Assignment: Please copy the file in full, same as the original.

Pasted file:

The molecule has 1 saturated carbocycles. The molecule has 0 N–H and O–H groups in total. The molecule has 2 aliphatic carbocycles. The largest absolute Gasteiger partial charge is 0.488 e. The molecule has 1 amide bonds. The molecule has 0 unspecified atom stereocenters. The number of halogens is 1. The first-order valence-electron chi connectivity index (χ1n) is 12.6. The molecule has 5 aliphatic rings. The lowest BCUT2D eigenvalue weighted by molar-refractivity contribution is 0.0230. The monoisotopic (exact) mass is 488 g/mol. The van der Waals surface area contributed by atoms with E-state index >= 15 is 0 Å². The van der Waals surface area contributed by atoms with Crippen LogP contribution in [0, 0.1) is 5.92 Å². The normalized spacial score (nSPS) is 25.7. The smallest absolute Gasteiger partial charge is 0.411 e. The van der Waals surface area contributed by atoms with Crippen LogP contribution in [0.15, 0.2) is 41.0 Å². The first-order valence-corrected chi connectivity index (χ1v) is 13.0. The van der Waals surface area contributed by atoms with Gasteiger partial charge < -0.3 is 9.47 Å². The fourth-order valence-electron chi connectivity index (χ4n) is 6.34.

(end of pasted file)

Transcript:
The molecule has 1 saturated carbocycles. The molecule has 0 N–H and O–H groups in total. The molecule has 2 aliphatic carbocycles. The largest absolute Gasteiger partial charge is 0.488 e. The molecule has 1 amide bonds. The molecule has 0 unspecified atom stereocenters. The number of halogens is 1. The first-order valence-electron chi connectivity index (χ1n) is 12.6. The molecule has 5 aliphatic rings. The lowest BCUT2D eigenvalue weighted by molar-refractivity contribution is 0.0230. The monoisotopic (exact) mass is 488 g/mol. The van der Waals surface area contributed by atoms with E-state index >= 15 is 0 Å². The van der Waals surface area contributed by atoms with Crippen LogP contribution in [0, 0.1) is 5.92 Å². The normalized spacial score (nSPS) is 25.7. The smallest absolute Gasteiger partial charge is 0.411 e. The van der Waals surface area contributed by atoms with Crippen LogP contribution in [0.15, 0.2) is 41.0 Å². The first-order valence-corrected chi connectivity index (χ1v) is 13.0. The van der Waals surface area contributed by atoms with Gasteiger partial charge < -0.3 is 9.47 Å². The fourth-order valence-electron chi connectivity index (χ4n) is 6.34.